Brace of moors on market

30 August 2002

Brace of moors on market

THE Glorious Twelth – the most important date in the calendar for keen grouse shots – got off to a mixed start this year, according to sporting property specialist CKD Kennedy Macpherson.

Director Jonathan Kennedy said: "For most it will not be a vintage season but there will still be some good shooting." However, this lack of birds is unlikely to put off potential purchasers for two large grouse moors that have just come to the market.

Clark Scott Harden is selling Knarsdale and Asholme Moors covering 15,000 acres near Alston, Northumberland, and agent Tom Warde-Aldam reckons not knowing exactly what will happen from one season to another is one of the enigmas of owning a grouse moor. In the shooting world grouse are considered the ultimate experience, he adds.

The moors are considered to offer some of the UKs best shooting with a bag of about 5000 brace in 2001. The guide price of £4m plus includes the sporting rights over Knarsdale covering 10,163 acres on a 999-year lease, the freehold of two tenanted farms on the same moor, and a 15-year lease on Asholme (3835 acres).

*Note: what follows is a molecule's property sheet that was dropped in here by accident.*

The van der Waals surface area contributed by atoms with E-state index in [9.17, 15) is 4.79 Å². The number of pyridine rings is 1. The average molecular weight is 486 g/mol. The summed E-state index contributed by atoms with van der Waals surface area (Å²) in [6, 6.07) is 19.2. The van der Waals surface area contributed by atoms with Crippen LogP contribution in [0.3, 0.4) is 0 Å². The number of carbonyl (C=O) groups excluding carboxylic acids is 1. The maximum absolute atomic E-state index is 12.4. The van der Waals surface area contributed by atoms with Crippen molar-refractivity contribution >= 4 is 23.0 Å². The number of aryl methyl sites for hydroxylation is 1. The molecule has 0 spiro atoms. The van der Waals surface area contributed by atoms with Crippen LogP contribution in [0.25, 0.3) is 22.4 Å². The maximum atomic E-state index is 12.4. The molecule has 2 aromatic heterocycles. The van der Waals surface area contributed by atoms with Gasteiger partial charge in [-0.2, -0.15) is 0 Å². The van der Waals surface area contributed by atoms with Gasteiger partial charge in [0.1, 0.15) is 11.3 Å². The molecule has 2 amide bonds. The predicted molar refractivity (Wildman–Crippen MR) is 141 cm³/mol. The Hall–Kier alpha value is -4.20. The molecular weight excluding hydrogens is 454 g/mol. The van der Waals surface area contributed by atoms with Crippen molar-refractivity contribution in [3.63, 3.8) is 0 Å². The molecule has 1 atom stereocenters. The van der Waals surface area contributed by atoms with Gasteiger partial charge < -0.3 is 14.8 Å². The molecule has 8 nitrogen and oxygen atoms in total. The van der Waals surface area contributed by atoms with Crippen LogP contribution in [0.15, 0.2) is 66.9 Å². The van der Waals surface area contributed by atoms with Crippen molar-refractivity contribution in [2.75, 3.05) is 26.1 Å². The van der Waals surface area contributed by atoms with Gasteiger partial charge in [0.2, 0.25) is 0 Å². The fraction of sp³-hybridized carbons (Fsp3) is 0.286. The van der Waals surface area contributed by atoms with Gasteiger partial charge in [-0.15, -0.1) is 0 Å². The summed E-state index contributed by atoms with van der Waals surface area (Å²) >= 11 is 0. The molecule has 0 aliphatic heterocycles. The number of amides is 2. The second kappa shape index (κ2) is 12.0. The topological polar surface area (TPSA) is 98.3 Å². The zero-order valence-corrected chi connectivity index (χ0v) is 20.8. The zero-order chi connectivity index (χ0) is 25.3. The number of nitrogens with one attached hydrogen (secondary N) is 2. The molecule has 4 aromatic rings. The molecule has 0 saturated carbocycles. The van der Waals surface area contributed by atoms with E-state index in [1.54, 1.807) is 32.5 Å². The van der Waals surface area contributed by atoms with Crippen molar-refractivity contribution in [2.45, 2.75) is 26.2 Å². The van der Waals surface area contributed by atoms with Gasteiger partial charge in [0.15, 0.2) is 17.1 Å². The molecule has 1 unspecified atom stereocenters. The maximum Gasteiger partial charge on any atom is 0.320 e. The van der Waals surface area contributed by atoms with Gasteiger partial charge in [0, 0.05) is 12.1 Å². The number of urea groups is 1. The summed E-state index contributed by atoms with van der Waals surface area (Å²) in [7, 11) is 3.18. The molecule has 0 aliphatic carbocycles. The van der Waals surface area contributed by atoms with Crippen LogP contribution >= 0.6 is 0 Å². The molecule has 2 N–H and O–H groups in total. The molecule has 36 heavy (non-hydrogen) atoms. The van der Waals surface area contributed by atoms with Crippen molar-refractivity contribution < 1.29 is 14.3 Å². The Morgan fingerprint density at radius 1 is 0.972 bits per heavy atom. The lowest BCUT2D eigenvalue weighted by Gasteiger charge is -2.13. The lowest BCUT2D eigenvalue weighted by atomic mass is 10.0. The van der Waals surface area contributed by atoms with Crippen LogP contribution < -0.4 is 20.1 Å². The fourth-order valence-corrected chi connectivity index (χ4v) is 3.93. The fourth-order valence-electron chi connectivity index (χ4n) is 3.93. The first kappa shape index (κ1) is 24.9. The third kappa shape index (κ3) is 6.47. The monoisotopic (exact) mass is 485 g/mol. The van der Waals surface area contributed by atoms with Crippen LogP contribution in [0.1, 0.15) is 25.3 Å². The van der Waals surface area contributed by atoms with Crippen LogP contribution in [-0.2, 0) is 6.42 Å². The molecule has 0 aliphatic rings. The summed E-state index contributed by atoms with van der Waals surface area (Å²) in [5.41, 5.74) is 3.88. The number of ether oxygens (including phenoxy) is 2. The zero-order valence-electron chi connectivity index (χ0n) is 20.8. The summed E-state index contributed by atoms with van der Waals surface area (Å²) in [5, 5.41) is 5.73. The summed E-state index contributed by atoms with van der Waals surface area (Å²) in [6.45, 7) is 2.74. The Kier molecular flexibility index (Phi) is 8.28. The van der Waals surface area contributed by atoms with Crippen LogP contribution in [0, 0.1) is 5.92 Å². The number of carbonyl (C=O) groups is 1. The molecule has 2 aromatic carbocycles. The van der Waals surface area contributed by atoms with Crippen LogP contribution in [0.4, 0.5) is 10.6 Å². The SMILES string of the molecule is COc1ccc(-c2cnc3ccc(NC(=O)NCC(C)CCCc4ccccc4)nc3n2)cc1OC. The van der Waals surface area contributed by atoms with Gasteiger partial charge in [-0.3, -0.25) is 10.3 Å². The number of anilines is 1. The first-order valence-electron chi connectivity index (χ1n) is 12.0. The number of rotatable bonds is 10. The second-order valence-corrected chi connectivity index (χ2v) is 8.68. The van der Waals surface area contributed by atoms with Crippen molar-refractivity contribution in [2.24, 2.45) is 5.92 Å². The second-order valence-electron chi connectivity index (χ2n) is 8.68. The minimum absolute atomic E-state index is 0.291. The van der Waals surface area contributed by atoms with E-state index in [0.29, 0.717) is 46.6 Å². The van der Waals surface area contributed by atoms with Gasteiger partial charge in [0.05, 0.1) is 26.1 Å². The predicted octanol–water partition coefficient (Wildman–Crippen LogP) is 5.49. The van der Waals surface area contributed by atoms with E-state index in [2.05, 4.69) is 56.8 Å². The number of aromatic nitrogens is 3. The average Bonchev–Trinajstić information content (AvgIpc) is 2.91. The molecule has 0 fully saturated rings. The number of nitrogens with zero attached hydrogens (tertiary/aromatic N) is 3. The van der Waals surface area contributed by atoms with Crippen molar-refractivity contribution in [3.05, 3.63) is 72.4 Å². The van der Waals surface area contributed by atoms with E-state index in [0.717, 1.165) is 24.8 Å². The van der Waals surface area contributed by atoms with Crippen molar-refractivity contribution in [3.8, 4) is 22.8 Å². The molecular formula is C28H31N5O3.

In Co Durham, Smiths Gore and FPDSavills have just launched the 11,000-acre Muggleswick Estate, near Edmundbyers. Owned by the trustees of the Lambton estate, it is on the market in a bid to diversify the estates investments and is valued at £6m. The 10-year average bag is 1700 brace, and two let farms and a vacant stock farm are part of the package.

Because so few grouse moors come up for sale – more than two a year would be unusual – valuing them is not a simple task. But Geoffery van Cutsem of Savills says the recent sale of part of the Allenheads Moor confirms that prime grouse moors will fetch in excess of £3000/brace.

Meanwhile, north of the border, Stuart Young, factor of the Dunecht Estates in Aberdeenshire, is warning that the right-to-buy for tenants, proposed by the Scottish Executive, could jeopardise the future of some of Scotlands best grouse moors.

"If a moor was broken up into individual owner-occupied units, the resulting fragmentation would see the loss of the wide benefits integrated management offers. Grouse moors are widely recognised to be rich in bio-diversity. It would be irresponsible to see them damaged by misconceived legislation." &#42

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